Textbook costs continue to be a concern for Faculty council. We will keep monitoring the practices of faculty and academic departments to ensure that decisions take into account financial impact to students. We hope to leverage our relationships with publishers like Pearson, whose textbooks we voluminously use across the district, to offer lower costs to students.

Faculty Council will continue to collaborate with Academic Affairs in order to provide sound and good academic policies. We will provide Academic Affairs with a list of “good practices” that we would like to see involved in the tenure process. Our goal is to make sure that the process is transparent and fair for all stakeholders.

As CCC prepares to conclude the spring semester, Faculty Council wants to assist the district and faculty with late syllabi or course approvals. As a result, we will hold a special session on May 5 in order to meet these needs.

I wish all a great day. I wish our student trustee, Antony Chungath, much success in his future endeavors. It was a pleasure watching him grow from a student into a leader.

Thank you.

Today’s topic is a forward looking one. Just as it is important to reflect on what has and hasn’t happened in a given year, it is equally important, while still in the thick of things to think about where we want to go; we should ask ourselves whether we hit this year’s goals, but also ask ourselves what new goals have arisen and which old goals remain.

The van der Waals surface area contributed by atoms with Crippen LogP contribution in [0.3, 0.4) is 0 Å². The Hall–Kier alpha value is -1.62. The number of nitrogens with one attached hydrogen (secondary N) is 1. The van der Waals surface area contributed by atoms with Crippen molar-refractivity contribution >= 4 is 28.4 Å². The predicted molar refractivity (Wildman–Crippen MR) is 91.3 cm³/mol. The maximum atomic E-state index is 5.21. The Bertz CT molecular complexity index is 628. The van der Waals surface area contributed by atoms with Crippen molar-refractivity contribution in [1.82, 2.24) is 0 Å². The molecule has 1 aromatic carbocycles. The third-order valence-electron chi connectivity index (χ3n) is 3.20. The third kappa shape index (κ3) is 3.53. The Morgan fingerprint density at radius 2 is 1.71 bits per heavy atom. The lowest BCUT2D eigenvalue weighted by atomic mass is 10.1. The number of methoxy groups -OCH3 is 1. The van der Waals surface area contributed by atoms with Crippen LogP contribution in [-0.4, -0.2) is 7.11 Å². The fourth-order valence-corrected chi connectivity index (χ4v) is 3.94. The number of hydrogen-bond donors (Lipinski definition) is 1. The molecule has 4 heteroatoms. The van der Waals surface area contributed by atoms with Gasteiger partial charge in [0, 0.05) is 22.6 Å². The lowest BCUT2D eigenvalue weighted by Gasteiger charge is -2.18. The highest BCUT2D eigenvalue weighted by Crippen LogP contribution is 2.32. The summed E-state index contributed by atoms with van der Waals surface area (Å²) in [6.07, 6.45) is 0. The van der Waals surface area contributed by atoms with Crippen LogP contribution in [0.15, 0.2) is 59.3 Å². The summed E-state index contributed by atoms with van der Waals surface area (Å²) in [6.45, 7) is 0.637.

President McCoy, in what I believe will be his last address to the board (Theresa reported that he’s taking a district gig next year), speaks of two areas of concern: text books and “good and sound academic policies,” specifically identifying tenure practices. I’m not sure what he means when he says, “We’ll keep monitoring the practices of faculty and academic departments to ensure that decisions take into account financial impact to students,” nor do I know what he means when he says, “We hope to leverage our relationships with publishers like Pearson, whose textbooks we voluminously use across the district, to offer lower costs to students.”

Not sure what the plan is for developing the “good practices list” either, but as I’ve said before, I’m a big proponent of making changes to that disaster, so I hope their list helps illuminate some of the shortcomings of our current system.

Our concern here, though, is with developing some ideas for next year’s Faculty Council’s (local and/or district wide. What are your most urgent areas of concern, issues that you’d like to see taken up by Faculty Council next year? What do you think Faculty Council (local or FC4) ought to be focused on? What are three things you’d like to see changed?

What do you think? What do you know? What can you prove?